Your leasing office and common areas are clean, but are they disinfected? Welcome to the age of microscopic traffic.
Counting incoming traffic was once done to analyze the quality of lead generation and the effectiveness of marketing channels. Today it’s more often done to manage people who come into the office in order to maintain numbers conducive to social distancing.
While the data around C19 ebbs and flows, upping the game on a disinfected environment is a practice that remains smart throughout the ages.
First public health revolution
U.S. life expectancy doubled to over 80 years in the last 200 years. Many attribute this to medical advancements. And while this is somewhat true, the largest jump in life expectancy occurred between 1880 and 1920.
It was during this time that improved sanitation, public water treatment, sewage management and municipal garbage collection nearly eliminated deaths from tuberculosis, pleurisy, typhus, tonsillitis, cholera and dysentery.
These changes in public health services are called the First Public Health Revolution, and happened before medical advancements like antibiotics. The Industrial Revolution (1750-1850) and Louis Pasteur’s germ theory (1861) together made hygiene and sanitization society’s first line of defense in the fight against disease and illness.
Cleanliness is a simple concept. If you walk into a leasing office, desktops, the counter, even the floor are obviously clean or not. Clean is the absence of visible dirt. But as Pasteur and those who followed showed, germs (disease-producing microorganisms) are a whole other battleground in the fight for health and well-being. Let’s first understand the differences between types of germs in order understand the products most effective in fighting them.
Germs include bacteria and viruses—they are not the same, nor are the medical protocols used to treat them.
Bacteria are single-cell organisms. Some are good like those in your digestive system. Others, if ingested, may reproduce and release toxins in your body making you ill—like a cold. Antibiotics effectively treat bacterial infections but are ineffective against viruses.
Viruses are made of genetic material—RNA or DNA—surrounded by a protective coating. Viruses can only live and multiply inside other living things.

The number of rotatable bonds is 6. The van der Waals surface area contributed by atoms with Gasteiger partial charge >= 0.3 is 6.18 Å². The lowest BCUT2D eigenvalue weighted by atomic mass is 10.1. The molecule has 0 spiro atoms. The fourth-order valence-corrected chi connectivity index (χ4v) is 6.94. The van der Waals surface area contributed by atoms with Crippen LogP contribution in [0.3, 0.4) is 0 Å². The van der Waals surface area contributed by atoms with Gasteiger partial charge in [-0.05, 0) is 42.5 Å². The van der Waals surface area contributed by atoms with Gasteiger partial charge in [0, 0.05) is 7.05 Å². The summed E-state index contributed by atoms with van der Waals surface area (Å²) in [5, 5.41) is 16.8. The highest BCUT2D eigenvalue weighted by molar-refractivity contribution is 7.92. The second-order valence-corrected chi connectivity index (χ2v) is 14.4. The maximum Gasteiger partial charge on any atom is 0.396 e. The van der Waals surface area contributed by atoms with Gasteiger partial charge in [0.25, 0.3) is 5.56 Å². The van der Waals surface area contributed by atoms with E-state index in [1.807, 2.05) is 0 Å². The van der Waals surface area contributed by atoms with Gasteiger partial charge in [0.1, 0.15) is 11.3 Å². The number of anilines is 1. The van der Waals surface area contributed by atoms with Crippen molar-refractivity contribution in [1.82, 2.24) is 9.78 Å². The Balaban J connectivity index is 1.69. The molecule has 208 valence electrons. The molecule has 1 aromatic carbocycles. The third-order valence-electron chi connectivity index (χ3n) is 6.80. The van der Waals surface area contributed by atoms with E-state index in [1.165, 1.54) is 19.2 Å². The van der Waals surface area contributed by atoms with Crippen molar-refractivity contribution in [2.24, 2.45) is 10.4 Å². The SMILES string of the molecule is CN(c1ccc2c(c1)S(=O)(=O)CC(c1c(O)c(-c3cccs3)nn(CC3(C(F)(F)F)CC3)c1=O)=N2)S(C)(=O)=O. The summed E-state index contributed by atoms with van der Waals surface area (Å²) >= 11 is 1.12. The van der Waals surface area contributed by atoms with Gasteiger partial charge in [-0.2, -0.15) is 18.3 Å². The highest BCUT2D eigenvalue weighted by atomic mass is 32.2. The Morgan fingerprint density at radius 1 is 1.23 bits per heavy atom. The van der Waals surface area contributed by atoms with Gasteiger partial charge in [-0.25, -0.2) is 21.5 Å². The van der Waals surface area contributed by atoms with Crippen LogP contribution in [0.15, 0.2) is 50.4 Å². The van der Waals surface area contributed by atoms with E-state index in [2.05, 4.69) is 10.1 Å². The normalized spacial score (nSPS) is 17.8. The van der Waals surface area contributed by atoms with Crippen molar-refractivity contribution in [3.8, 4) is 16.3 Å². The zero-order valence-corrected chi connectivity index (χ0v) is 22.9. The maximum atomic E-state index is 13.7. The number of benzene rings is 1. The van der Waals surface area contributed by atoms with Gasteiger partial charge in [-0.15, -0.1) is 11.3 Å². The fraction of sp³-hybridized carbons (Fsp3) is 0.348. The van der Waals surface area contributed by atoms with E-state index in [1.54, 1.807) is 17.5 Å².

Of the world’s 2,000 identified viruses, less than 10 percent infect humans. Even then the human body has defense mechanisms to fight and stop most viral infections.
Our bodies fight such invading organisms on a regular basis. The body’s first line of defense include skin, mucous and stomach acid, followed by our immune system.
When one’s immune system is unable to fight a virus, effective treatments sometimes are able to stop it from reproducing. The virus then dies out on its own.
Proper nutrition is a good way to keep one’s immune system strong enough to fight such invaders. A clean environment also keeps transmission and viral exposure to a minimum so that the body isn’t required to fight an incoming infection.
Soap and detergent will clean surfaces and remove dirt and germs. Important to note: While these cleaners remove germs—they do not kill them. The Environmental Protection Agency (EPA) neither tests nor regulates cleaners for cleaning effectiveness.
As people go in and out of your office or common areas, new germs follow. Disinfecting high-touch surfaces—those surfaces that are touched multiple times a day like door handles or elevator buttons—kills viruses, mold, mildew and fungi. Sanitization adds a layer of community safety by eliminating the spread of viruses that may have been transmitted to a surface.
Disinfectants are regulated by EPA. To be certain that a product kills viruses, read the label. Not every cleaning product is a disinfectant, and most green products are not. The CDC (Centers for Disease Control) recommends using EPA-registered household disinfectants.
A simple homemade disinfectant can be created by combining one-third cup of bleach per gallon of water. Spray or wipe the solution on the surface to disinfect and let sit for at least one minute.
Alcohol also disinfects, but must be at least 70 percent alcohol. Alcohol pads are great for quickly disinfecting small items like your phone.
Disinfecting products work differently. It’s important to follow the directions on the product you’re using to disinfect your apartment, car, your space on public transportation or your office. Many products recommend leaving surfaces wet with the disinfectant for a specific period of time to ensure it works.
When disinfecting your office or common areas, prioritize high-touch surfaces. These are the most likely to harbor germs: doorknobs, faucets, tables, countertops, light switches, handles, desk tops, phones, keyboards, remotes, toilets and sinks.
Sanitizers kill bacteria and are often used where food is prepared. The type of bacteria a product kills may be found on the product label. Both sanitizers and disinfectants are under the direction and review of EPA.
Dwell time is the time it takes for a product to kill respective germs. Some chemical formulas take as much as 5 minutes to work, while others kill germs in a minute or less.
The frequency of disinfecting should be increased with the level of area usage and health threats.
In addition to keeping public areas safe, maintain personal safety by keeping your hands away from your nose and mouth. Wash your hands for a full 20 seconds with soap and hot water each time you have used an elevator, opened a door or have touched other public spaces.
With every outbreak, we learn. C19 is no different. The key is keeping your resistance strong.